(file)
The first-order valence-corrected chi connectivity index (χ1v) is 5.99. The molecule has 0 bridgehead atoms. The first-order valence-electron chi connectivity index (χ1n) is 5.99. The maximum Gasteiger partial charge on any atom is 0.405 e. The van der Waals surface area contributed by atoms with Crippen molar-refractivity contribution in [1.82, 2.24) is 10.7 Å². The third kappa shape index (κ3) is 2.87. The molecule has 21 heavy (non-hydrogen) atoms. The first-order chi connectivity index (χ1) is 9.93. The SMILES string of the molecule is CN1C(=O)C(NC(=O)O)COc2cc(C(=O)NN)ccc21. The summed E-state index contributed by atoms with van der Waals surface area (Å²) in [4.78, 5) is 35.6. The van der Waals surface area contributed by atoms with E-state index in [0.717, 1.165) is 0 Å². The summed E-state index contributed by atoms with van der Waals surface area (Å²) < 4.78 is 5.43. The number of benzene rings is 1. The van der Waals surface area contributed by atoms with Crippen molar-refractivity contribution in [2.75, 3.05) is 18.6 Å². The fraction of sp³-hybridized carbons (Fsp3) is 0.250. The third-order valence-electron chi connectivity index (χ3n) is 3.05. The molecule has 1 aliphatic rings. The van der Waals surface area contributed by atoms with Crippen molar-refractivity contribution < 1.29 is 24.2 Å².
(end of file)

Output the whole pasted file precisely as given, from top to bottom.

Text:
The first-order valence-corrected chi connectivity index (χ1v) is 5.99. The molecule has 0 bridgehead atoms. The first-order valence-electron chi connectivity index (χ1n) is 5.99. The maximum Gasteiger partial charge on any atom is 0.405 e. The van der Waals surface area contributed by atoms with Crippen molar-refractivity contribution in [1.82, 2.24) is 10.7 Å². The third kappa shape index (κ3) is 2.87. The molecule has 21 heavy (non-hydrogen) atoms. The first-order chi connectivity index (χ1) is 9.93. The SMILES string of the molecule is CN1C(=O)C(NC(=O)O)COc2cc(C(=O)NN)ccc21. The summed E-state index contributed by atoms with van der Waals surface area (Å²) in [4.78, 5) is 35.6. The van der Waals surface area contributed by atoms with E-state index in [0.717, 1.165) is 0 Å². The summed E-state index contributed by atoms with van der Waals surface area (Å²) < 4.78 is 5.43. The number of benzene rings is 1. The van der Waals surface area contributed by atoms with Crippen molar-refractivity contribution in [2.75, 3.05) is 18.6 Å². The fraction of sp³-hybridized carbons (Fsp3) is 0.250. The third-order valence-electron chi connectivity index (χ3n) is 3.05. The molecule has 1 aliphatic rings. The van der Waals surface area contributed by atoms with Crippen molar-refractivity contribution < 1.29 is 24.2 Å².